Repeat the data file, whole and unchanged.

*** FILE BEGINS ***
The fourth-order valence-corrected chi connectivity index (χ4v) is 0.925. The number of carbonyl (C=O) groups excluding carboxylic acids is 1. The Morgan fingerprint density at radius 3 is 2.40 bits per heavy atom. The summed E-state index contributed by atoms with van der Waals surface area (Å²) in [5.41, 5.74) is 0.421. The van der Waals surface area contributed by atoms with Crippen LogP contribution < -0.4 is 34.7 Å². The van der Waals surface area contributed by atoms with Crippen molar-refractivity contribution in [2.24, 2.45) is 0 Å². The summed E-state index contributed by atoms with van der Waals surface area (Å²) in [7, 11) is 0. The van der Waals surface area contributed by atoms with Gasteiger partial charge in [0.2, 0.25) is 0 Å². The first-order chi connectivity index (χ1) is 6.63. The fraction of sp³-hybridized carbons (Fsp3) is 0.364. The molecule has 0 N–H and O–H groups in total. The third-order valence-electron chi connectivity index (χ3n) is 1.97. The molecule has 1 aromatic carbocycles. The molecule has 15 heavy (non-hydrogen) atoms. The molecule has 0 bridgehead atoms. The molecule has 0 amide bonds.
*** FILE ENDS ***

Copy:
The fourth-order valence-corrected chi connectivity index (χ4v) is 0.925. The number of carbonyl (C=O) groups excluding carboxylic acids is 1. The Morgan fingerprint density at radius 3 is 2.40 bits per heavy atom. The summed E-state index contributed by atoms with van der Waals surface area (Å²) in [5.41, 5.74) is 0.421. The van der Waals surface area contributed by atoms with Crippen LogP contribution < -0.4 is 34.7 Å². The van der Waals surface area contributed by atoms with Crippen molar-refractivity contribution in [2.24, 2.45) is 0 Å². The summed E-state index contributed by atoms with van der Waals surface area (Å²) in [7, 11) is 0. The van der Waals surface area contributed by atoms with Gasteiger partial charge in [0.2, 0.25) is 0 Å². The first-order chi connectivity index (χ1) is 6.63. The fraction of sp³-hybridized carbons (Fsp3) is 0.364. The molecule has 0 N–H and O–H groups in total. The third-order valence-electron chi connectivity index (χ3n) is 1.97. The molecule has 1 aromatic carbocycles. The molecule has 15 heavy (non-hydrogen) atoms. The molecule has 0 bridgehead atoms. The molecule has 0 amide bonds.